Let me repeat what I said at the beginning. I do not idealize the Middle Ages. What interests me about this period are its thinkers, my “colleagues from the past”, if you wish: the philosophers. They could have been Judeo-Christians, but also Christians or Muslims. For example, there are many interesting things in Maimonides, one of my great loves, as French grammar would have me say…
What I find especially interesting, if I am to choose just one thing, is the adaptability of the transcendental properties of being. The world is good. Technically, yes, of course; but it can also be expressed very simply: The world is good in spite of everything. This is an act of faith. Because when one looks at oneself, he can see he is not so beautiful as he thought at first.
Please explain this act of faith…
- Yes. As a consequence of this act of faith the world is the work of a benevolent God who loves the good and has given us the means to solve our personal problems. To begin with, he has given us intelligence and freedom and has made us capable of desiring the good, of really wanting it. Given that we are incapable of attaining it by our own means, He has given us the economy of salvation. But this is the point where God intervenes, where we really need Him, in the economy of salvation.
This is important because we do not need God to tell us: “Leave your moustache as it is or cut off your beard”. We don’t need God to tell us: “Don’t eat pork, or “Ladies, wear a veil”. We have hairdressers and barbers and tailors. We are intelligent enough to decide how we dress, what we eat, etc. In Christianity, God intervenes only when he truly has to, when it is really necessary. God does not get in our way, meddle or impose himself and tell us ‘Do this or that or the other thing’, but makes us see that we are capable of understanding what is good for us.
Let us speak a little more about classical culture. You referred to it in your presentation.
Very often people who are against the study of classical languages are on the left of the political spectrum. For them, Latin and Greek are the distinctive feature of the educated classes, namely those who can permit themselves to learn just for the love of culture, as compared to the working classes, etc. Of course, there is a grain of truth in this.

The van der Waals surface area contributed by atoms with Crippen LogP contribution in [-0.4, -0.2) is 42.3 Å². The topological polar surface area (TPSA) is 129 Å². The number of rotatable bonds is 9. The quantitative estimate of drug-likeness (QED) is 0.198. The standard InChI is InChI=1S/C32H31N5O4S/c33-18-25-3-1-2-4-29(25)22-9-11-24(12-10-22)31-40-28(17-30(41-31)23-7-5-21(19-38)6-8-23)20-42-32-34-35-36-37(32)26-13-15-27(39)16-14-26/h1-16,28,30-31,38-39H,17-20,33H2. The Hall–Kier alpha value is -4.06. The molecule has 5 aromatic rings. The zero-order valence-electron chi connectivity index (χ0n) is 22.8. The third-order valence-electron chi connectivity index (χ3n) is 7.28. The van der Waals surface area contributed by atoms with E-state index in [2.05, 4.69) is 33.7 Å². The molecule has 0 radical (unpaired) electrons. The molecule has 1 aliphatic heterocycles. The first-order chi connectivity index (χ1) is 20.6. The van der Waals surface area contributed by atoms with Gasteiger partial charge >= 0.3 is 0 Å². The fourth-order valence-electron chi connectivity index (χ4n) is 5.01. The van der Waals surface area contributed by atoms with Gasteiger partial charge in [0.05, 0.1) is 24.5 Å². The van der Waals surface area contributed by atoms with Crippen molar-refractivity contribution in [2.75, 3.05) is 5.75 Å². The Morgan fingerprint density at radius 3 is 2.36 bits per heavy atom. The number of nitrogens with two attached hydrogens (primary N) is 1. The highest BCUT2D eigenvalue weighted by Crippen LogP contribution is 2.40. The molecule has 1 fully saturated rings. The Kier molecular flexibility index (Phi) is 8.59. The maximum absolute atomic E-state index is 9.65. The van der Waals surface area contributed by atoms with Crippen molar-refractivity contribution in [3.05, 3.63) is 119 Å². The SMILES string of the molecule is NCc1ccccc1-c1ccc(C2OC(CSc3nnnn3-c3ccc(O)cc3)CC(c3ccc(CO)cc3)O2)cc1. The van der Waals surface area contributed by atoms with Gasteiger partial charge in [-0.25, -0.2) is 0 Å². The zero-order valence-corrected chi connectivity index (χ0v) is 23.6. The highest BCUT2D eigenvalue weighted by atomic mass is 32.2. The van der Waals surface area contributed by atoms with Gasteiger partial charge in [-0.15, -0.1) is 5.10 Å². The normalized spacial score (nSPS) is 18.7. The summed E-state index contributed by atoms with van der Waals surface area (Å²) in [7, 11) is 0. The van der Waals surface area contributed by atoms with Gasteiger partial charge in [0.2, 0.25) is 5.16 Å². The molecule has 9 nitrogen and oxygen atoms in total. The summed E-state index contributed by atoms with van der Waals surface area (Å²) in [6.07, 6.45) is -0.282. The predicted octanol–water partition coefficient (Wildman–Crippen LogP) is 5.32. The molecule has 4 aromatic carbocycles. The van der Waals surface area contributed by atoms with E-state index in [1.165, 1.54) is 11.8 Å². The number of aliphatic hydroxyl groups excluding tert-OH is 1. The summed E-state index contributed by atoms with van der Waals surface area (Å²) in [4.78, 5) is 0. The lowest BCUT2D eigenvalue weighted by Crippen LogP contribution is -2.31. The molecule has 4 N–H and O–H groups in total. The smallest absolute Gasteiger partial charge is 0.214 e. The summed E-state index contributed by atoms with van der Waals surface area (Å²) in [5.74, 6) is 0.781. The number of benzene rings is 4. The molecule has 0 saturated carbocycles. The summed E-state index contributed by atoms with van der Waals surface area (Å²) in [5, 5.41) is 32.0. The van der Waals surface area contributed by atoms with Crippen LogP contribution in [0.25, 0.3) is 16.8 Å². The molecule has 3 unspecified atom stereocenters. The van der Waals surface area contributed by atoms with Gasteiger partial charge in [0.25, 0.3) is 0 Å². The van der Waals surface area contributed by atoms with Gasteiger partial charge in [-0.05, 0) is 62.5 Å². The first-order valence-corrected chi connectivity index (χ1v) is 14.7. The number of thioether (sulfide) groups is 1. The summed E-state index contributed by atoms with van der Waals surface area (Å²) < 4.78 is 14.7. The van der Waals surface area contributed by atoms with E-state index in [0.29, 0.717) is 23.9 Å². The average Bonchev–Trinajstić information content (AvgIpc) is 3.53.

All the same, this line of reasoning shows only one side of the truth, which is much more complex. First, some thinkers who can be considered among the most radical precursors of the revolutions of modern Western history and thought received a classical education, which didn’t stop them from being the main agitators, each one in his own way. Karl Marx and Sigmund Freud had studied in what were known as the “Classical gymnasiums” (as opposed to the scientific gymnasiums). Charles Darwin studied in universities where a knowledge of Latin and Greek were taken for granted. Not to mention Nietzsche, perhaps the most radical of all, who was a professor of Classical Philology.
Of course, one might argue that they became what they became not because of their classical education, but in spite of it.
Can you give modern man some words of optimism and hope when he notices all these ideas are making him depressed? Perhaps it is a rather theological question…
I wish to change gear and go into top theological gear. I will speak of the devil. Our image of the devil is often one disseminated by the public relations department of hell. Unfortunately, it is the one given by probably the second greatest English poet after Shakespeare, that is John Milton. The devil as a kind of rebel who wanted to take the place of God. It would be odd for me to while away my time chatting with the devil; it would be a big mistake to call the devil by phone. The devil is clever enough to understand this, and therefore it is a deceptive, Promethean image. On the other hand, in the Bible the devil appears as the one who makes man believe that he doesn’t deserve God to take an interest in him, that he is not worthy enough. For example, the first chapters of the book of Job are exactly that.
In the New Testament. In the fourth gospel, the devil is a liar, the one who would have us believe that God will not forgive us, that His mercy is finite. The great temptation is despair.
And the Church gives us a well-constructed system, namely the sacraments, confession, the Eucharist… If we take this seriously, the ball is in our court, and now it is up to us.